July 26, 2011 at 9:21 pm |
    • mattnexus

      Friend, I do not understand how you can say Norway needs a real justice system like a Christian. I don't see any part of Jesus teachings that advocate death penalties for solving issues. Personally I disagree with the death penalty.

      July 28, 2011 at 1:52 am |
  18. Thermopylae

    "It is hard to respect a r e l ! g ! 0 n that doesn't practice half of its t e a c h i n g s that are supposed to be the true word of
    __G _0 _d. I mean come on, be realistic."

    Be realistic? About what? Of the two of us, I'm the one being realistic. And consistent. This isn't about trying to f0rce a m0ral equivalence between any modern n o n-M v s l ! m _r e l ! g ! 0 n and unre formed _! s 1 @ m. It's about calling the cr! me and cr! m! nal by the correct, accurate and appropriate terms. Honesty about who, what, when, where, how and sometimes, eventually, hopefully, why.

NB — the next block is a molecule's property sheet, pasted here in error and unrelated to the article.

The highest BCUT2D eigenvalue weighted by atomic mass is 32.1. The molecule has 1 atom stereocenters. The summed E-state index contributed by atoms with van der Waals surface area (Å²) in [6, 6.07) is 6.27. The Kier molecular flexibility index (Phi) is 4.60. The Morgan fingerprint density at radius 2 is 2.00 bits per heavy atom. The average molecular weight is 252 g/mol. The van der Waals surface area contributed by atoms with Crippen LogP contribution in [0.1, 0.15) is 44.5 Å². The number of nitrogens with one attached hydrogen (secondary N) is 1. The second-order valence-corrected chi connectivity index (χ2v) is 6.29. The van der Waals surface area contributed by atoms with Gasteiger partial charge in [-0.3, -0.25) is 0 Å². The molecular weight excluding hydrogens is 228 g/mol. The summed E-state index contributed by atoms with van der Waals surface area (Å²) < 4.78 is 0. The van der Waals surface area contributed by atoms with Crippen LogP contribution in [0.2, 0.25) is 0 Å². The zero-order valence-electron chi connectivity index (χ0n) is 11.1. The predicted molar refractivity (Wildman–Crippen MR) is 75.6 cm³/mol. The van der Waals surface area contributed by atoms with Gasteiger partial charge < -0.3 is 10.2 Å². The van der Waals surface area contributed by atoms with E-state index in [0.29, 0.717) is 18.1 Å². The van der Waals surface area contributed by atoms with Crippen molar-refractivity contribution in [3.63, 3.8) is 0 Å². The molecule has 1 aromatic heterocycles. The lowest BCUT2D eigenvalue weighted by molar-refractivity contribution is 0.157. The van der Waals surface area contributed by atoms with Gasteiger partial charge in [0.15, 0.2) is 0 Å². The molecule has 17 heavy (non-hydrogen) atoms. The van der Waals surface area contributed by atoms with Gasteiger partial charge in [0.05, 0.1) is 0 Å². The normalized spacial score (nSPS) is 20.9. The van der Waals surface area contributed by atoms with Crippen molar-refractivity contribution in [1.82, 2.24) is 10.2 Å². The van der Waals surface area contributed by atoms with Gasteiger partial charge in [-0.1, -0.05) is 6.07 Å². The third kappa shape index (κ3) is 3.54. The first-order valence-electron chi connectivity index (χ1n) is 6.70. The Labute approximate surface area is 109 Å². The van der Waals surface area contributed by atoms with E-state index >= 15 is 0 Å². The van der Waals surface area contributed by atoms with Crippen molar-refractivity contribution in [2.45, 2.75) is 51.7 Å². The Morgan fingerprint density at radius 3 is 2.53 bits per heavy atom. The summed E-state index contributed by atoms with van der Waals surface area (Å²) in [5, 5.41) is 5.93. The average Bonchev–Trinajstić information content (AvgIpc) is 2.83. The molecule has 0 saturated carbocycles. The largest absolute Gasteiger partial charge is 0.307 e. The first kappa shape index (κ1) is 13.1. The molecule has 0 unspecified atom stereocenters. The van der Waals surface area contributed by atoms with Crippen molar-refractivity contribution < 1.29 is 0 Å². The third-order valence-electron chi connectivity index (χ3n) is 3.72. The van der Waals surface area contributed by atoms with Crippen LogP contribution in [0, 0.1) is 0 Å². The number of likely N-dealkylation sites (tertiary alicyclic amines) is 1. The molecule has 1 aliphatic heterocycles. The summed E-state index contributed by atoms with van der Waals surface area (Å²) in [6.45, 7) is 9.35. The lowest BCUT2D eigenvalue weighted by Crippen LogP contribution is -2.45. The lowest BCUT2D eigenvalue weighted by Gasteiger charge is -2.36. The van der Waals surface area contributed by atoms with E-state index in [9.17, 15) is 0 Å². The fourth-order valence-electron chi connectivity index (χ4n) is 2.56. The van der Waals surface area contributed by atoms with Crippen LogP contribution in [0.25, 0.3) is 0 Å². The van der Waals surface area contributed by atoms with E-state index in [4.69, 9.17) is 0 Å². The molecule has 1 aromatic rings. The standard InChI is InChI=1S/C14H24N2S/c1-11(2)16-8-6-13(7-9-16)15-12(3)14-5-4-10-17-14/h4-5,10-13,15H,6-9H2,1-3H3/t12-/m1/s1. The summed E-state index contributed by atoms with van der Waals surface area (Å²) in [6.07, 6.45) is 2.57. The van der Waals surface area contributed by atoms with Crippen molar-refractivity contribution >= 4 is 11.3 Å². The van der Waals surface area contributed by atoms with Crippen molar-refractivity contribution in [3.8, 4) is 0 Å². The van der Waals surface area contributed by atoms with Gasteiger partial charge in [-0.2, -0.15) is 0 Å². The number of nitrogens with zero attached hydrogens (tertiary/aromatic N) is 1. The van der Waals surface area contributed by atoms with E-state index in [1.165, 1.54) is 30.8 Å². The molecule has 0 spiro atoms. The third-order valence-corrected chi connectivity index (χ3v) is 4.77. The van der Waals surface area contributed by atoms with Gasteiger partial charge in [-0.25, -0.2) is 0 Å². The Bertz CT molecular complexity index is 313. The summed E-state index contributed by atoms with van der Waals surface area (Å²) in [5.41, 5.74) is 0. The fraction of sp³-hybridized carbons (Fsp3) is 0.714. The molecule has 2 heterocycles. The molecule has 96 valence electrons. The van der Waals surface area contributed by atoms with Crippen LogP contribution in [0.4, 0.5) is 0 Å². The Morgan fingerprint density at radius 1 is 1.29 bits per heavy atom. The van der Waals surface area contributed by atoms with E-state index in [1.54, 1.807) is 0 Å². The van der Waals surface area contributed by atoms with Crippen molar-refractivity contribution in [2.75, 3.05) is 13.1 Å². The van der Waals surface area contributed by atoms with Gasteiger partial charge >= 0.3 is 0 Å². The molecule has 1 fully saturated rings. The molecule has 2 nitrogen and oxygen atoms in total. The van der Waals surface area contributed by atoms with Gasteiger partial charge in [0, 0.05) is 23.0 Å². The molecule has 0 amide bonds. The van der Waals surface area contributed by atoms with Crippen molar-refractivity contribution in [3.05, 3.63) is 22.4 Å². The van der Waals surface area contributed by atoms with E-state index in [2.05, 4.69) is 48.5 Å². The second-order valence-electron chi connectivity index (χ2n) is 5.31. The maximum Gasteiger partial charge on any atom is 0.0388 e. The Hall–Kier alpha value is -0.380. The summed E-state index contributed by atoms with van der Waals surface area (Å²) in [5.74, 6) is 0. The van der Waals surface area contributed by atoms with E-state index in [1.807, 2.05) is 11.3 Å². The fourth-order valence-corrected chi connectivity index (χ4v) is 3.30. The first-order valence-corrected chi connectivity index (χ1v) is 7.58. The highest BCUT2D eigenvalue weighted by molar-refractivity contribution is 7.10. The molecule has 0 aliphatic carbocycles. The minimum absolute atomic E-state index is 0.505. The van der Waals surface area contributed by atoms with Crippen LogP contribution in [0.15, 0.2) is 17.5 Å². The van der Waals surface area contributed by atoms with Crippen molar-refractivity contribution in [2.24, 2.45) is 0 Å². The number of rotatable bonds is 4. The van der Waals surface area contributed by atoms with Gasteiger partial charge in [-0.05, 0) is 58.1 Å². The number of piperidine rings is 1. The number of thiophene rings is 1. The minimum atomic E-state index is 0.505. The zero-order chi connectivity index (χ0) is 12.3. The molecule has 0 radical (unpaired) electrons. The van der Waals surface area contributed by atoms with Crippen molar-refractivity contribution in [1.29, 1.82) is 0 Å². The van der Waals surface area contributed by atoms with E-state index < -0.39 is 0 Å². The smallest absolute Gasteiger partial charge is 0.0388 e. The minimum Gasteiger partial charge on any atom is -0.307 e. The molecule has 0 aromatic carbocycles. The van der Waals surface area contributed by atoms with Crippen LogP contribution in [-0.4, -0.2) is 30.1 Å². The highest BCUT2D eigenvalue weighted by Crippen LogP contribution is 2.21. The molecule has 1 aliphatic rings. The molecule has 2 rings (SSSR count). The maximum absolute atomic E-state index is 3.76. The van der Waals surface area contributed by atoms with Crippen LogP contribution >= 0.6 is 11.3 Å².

(If any of this does post, what will be really we!rd is that the text I quote from the commenter I'm responding to, wasn't spaced out or altered at all.)

    July 26, 2011 at 8:03 pm |
  19. Thermopylae

    "[B]ut if a r e l ! g ! 0 n is made up of people that contradict its t e a c h i n g s, its pretty hard to sit and argue that people are u n j i st i f i e d in complaining about C h r ! s t ! a n ! t y."

    Or like _M v $ 1 ! m s who allegedly defy the t e a c h ! n g s in the _Q v r '@ n by co mm itt ing m@ ss m v r d e r? Watch it C0nky, are you claiming to be perfect?

    July 26, 2011 at 8:01 pm |
  20. Thermopylae

    "I understand that being a bad person has nothing to do with your r e l ! _g!0n..."

    Unless, of course, the bad guy makes it about his r e l ! _g ! 0 n. You know, as in _r a d! cal _! _$ _1 _@ _m _! _$ _t _s who _k _! _1 _1 n0n-M v s l ! m $ and say they do it for _@ _1 _1_@ _h. Or the bad guy who _m v r d 3 r s an _@ _b _0 _r _t _! _0 _n _d _0 _c _t _0 _r and says it's due to his _b e l ! e f s.

    July 26, 2011 at 8:00 pm |
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About this blog

The CNN Belief Blog covers the faith angles of the day's biggest stories, from breaking news to politics to entertainment, fostering a global conversation about the role of religion and belief in readers' lives. It's edited by CNN's Daniel Burke with contributions from Eric Marrapodi and CNN's worldwide news gathering team.